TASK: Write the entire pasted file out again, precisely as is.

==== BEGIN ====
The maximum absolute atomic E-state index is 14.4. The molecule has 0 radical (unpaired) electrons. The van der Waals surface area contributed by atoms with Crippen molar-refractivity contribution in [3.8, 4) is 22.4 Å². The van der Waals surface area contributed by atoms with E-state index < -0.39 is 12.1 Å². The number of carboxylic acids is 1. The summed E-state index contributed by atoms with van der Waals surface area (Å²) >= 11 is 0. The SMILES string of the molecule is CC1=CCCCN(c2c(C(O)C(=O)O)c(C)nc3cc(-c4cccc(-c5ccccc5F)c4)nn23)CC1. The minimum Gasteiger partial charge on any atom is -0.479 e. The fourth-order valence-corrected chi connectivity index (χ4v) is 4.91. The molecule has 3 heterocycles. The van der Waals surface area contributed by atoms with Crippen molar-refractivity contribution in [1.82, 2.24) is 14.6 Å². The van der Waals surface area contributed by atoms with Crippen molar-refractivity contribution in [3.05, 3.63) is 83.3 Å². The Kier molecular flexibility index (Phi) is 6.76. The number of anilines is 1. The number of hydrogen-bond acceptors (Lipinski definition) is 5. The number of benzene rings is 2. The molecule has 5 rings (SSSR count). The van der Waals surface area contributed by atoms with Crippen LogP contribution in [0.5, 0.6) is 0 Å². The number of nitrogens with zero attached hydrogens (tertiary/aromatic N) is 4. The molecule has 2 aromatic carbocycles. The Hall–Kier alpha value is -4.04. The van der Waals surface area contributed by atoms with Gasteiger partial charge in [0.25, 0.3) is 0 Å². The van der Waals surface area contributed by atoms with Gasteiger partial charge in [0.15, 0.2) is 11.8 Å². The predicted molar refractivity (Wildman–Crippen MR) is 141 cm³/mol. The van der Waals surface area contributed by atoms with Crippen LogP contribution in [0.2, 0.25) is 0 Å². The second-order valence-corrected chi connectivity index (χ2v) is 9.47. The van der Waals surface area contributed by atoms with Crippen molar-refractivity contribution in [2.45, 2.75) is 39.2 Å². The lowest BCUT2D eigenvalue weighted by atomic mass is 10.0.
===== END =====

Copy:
The maximum absolute atomic E-state index is 14.4. The molecule has 0 radical (unpaired) electrons. The van der Waals surface area contributed by atoms with Crippen molar-refractivity contribution in [3.8, 4) is 22.4 Å². The van der Waals surface area contributed by atoms with E-state index < -0.39 is 12.1 Å². The number of carboxylic acids is 1. The summed E-state index contributed by atoms with van der Waals surface area (Å²) >= 11 is 0. The SMILES string of the molecule is CC1=CCCCN(c2c(C(O)C(=O)O)c(C)nc3cc(-c4cccc(-c5ccccc5F)c4)nn23)CC1. The minimum Gasteiger partial charge on any atom is -0.479 e. The fourth-order valence-corrected chi connectivity index (χ4v) is 4.91. The molecule has 3 heterocycles. The van der Waals surface area contributed by atoms with Crippen molar-refractivity contribution in [1.82, 2.24) is 14.6 Å². The van der Waals surface area contributed by atoms with Crippen molar-refractivity contribution in [3.05, 3.63) is 83.3 Å². The Kier molecular flexibility index (Phi) is 6.76. The number of anilines is 1. The number of hydrogen-bond acceptors (Lipinski definition) is 5. The number of benzene rings is 2. The molecule has 5 rings (SSSR count). The van der Waals surface area contributed by atoms with Crippen LogP contribution in [0.5, 0.6) is 0 Å². The number of nitrogens with zero attached hydrogens (tertiary/aromatic N) is 4. The molecule has 2 aromatic carbocycles. The Hall–Kier alpha value is -4.04. The van der Waals surface area contributed by atoms with Gasteiger partial charge in [0.25, 0.3) is 0 Å². The van der Waals surface area contributed by atoms with Gasteiger partial charge in [0.15, 0.2) is 11.8 Å². The predicted molar refractivity (Wildman–Crippen MR) is 141 cm³/mol. The van der Waals surface area contributed by atoms with Crippen LogP contribution in [0.2, 0.25) is 0 Å². The second-order valence-corrected chi connectivity index (χ2v) is 9.47. The van der Waals surface area contributed by atoms with Crippen molar-refractivity contribution in [2.45, 2.75) is 39.2 Å². The lowest BCUT2D eigenvalue weighted by atomic mass is 10.0.